Can Shultz's stop in Mideast help head off partitioning of Lebanon?
Washington — Unless the United States can work some wonders of diplomacy, Lebanon could be headed for partition. Middle East specialists have considered a partition of this small nation by Syria and Israel, each working in its own special interests, to be a real possibility ever since Israel invaded Lebanon more than a year ago.
To some specialists, possibility is now becoming likelihood. By gaining the upper hand over a weakened Palestine Liberation Organization, Syria has recently strengthened its position in Lebanon. It seems to have little fear at the moment from an Israel which is beset by domestic critics. It has reinforced its military strength with new equipment from the Soviet Union.
Israel is at this moment considering a pullback of its forces to more defensible positions within southern Lebanon. The Israelis want to shorten their lines and make them less vulnerable to guerrilla attack. But the Israelis insist that a full withdrawal from Lebanon will have to await an agreement by Syria to withdraw its forces. Syria's President Hafez Assad, that great survivor of Middle East intrigues, acts as though time is now on his side. He seems to believe that he can wait the Israelis out.
Into this apparently intractable situation steps the US Secretary of State, George Shultz. Mr. Shultz was on his way home from a trip to Asia when President Reagan decided to divert him to the Middle East. Shultz's stated aims are limited. Before leaving Pakistan for Saudi Arabia on July 4, he told reporters that he did not see any real prospect of achieving an agreement on Syrian withdrawal from Lebanon during his current visit to the region. In an effort to gather first-hand impressions of the situation for Reagan, Shultz is to stop in Israel, Lebanon, and Syria.
''I think we all recognize that everything comes slow and hard in the Middle East,'' Shultz said while still in Pakistan. ''We know that, so this is an opportunity to move it along a little bit.''
Despite Mr. Shultz's unpretentious remarks, the US has a major stake in all this. Israel receives more US aid than any other country. Continuing occupation of southern Lebanon will likely add to its burgeoning debt.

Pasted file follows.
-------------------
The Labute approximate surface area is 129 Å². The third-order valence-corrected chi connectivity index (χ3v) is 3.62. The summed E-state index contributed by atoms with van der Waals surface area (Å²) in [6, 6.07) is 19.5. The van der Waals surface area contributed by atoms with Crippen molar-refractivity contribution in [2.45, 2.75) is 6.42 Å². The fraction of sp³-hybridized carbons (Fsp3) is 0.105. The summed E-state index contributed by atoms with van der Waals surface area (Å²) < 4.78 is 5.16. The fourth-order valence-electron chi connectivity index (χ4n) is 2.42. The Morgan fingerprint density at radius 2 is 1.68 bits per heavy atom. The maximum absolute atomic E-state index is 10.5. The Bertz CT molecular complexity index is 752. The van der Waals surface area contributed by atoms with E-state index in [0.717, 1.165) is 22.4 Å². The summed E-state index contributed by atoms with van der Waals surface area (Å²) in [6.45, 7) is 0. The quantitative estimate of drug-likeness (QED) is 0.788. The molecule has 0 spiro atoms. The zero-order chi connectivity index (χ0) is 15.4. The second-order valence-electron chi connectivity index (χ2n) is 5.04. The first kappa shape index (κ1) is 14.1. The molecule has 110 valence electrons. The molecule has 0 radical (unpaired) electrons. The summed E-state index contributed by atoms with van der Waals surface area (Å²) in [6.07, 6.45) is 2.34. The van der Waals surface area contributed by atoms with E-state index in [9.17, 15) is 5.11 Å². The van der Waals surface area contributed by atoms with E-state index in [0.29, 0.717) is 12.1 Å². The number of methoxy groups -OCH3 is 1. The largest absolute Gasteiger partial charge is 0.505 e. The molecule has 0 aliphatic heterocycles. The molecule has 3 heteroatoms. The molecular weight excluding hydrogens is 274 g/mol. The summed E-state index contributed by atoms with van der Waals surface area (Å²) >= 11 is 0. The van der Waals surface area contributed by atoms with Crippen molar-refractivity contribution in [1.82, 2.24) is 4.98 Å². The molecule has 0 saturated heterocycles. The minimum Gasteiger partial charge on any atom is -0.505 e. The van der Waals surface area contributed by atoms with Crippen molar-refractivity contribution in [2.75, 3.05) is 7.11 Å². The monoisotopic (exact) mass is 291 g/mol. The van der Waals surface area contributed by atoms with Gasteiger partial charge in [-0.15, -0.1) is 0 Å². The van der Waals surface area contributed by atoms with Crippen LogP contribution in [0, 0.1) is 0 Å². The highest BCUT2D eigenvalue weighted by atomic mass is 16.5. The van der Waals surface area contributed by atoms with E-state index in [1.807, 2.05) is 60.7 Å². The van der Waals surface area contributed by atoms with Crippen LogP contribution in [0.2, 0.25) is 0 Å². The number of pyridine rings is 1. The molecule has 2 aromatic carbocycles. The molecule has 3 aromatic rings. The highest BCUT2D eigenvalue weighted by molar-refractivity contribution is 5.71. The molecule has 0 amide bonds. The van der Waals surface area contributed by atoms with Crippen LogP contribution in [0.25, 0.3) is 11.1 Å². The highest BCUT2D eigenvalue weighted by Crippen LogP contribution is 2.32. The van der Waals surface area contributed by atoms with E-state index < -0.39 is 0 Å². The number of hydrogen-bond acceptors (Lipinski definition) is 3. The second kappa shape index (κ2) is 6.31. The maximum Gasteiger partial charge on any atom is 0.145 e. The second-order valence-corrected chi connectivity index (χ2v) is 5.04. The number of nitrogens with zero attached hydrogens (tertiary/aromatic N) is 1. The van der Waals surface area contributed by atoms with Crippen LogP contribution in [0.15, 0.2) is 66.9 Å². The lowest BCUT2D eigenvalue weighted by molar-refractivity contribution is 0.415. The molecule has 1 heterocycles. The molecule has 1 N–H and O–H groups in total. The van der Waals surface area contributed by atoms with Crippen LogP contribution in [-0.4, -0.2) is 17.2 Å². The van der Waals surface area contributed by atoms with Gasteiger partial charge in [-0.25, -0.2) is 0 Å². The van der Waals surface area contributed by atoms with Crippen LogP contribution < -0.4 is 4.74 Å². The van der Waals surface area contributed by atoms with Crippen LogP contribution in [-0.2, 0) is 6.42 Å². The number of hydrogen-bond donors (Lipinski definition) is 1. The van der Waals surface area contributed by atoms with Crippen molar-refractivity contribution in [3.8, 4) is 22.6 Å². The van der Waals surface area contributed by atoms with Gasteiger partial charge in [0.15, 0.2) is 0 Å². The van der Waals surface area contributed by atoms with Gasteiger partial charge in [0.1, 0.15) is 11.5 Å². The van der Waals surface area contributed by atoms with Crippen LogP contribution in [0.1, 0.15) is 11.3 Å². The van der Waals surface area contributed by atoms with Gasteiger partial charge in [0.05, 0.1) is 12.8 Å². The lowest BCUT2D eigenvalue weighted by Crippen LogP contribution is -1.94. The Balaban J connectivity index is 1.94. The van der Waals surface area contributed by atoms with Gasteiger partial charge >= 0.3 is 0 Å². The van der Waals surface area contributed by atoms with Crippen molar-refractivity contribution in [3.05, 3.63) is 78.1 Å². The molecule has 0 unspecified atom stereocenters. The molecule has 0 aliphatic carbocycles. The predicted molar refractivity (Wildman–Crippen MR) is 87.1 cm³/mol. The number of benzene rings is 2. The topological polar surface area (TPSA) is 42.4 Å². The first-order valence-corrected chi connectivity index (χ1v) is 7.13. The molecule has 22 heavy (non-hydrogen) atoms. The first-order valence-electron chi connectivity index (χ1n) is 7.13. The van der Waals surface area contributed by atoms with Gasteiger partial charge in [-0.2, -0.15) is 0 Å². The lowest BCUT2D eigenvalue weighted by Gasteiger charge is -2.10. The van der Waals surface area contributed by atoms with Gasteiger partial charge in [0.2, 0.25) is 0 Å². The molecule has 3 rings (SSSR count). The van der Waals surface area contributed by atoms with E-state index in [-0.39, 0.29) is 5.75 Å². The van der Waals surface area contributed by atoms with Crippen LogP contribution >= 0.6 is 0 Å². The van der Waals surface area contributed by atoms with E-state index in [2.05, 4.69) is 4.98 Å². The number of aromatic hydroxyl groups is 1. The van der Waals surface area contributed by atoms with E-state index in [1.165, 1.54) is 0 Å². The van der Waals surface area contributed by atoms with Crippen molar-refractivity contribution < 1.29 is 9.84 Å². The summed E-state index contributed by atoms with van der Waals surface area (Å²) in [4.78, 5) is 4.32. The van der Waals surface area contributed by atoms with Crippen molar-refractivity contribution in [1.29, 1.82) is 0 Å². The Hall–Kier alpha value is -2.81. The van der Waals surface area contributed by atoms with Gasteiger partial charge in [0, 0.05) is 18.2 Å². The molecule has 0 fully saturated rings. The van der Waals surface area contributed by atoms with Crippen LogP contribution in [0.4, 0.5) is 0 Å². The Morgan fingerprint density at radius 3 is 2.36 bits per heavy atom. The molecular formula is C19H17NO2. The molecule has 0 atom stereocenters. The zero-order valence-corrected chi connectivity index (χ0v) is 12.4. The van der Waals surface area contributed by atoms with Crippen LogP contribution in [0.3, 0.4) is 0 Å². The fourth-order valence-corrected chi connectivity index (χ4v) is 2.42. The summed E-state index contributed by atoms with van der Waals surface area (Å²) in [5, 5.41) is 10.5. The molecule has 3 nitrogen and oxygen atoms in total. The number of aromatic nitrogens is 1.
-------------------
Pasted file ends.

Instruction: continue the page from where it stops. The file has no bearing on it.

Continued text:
Perhaps more important, the US is concerned about the increased Soviet presence in Syria. Having Syrian and Israeli troops close together in Lebanon could always lead to another war, although that does not appear very likely at the moment.
The US stake is symbolized by 1,400 American Marines stationed in Beirut as part of a multinational peacekeeping force. By Lebanese standards, the Marines' losses there have been light: one man killed and two wounded while removing an explosive, and several other Marines lightly injured by a grenade while on patrol.
But some observers are convinced that in response to Lebanese requests, the multinational force (MNF) will be expanded to take on more risky missions. If the Israelis go ahead with a partial pullback of forces, it may necessitate an enhanced role for the MNF to fill the gap and help stabilize the situation.
The Marines have been confined so far to a base near the Beirut airport. But a new mission for the Marines could bring with it a greater danger of combat losses.
American policty has been to try to bolster the Lebanese government of President Amin Gemayel and to build up that government's armed forces to the point where they can control the entire country. But the Israelis are not convinced that the Lebanese forces are anywhere close to being strong enough to restrain the Syrians or prevent a return by the PLO to southern Lebanon.
Syria has objected to several ''advantages'' which it says Israel gained through the US-sponsored withdrawal agreement signed last May 17 between Israel and Lebanon.
The main aim of Syrian diplomacy now seems to be to convince the US that any American peace initiative must take Syria into account ahead of other Arab nations. And so far, President Assad appears to be winning his gamble. By helping to weaken the PLO, he seems to have disrupted the chances for a continuing rapprochement between the PLO and Jordan, and thus has possibly blocked any further attempt by Jordon to embrace Reagan's plan for an Arab-Israeli peace.
But if a partition of Lebanon does evolve, it is not likely to take place on the basis of any specific agreement between Syria and Israel. As David Bernstein , the Jerusalem Post's Middle East affairs analyst, describes it, it would amount to ''a de facto partition of Lebanon, with Syria conceding Israel's special security interests in southern Lebanon, and Israel conceding Syria's special security interests in northern and eastern Lebanon.''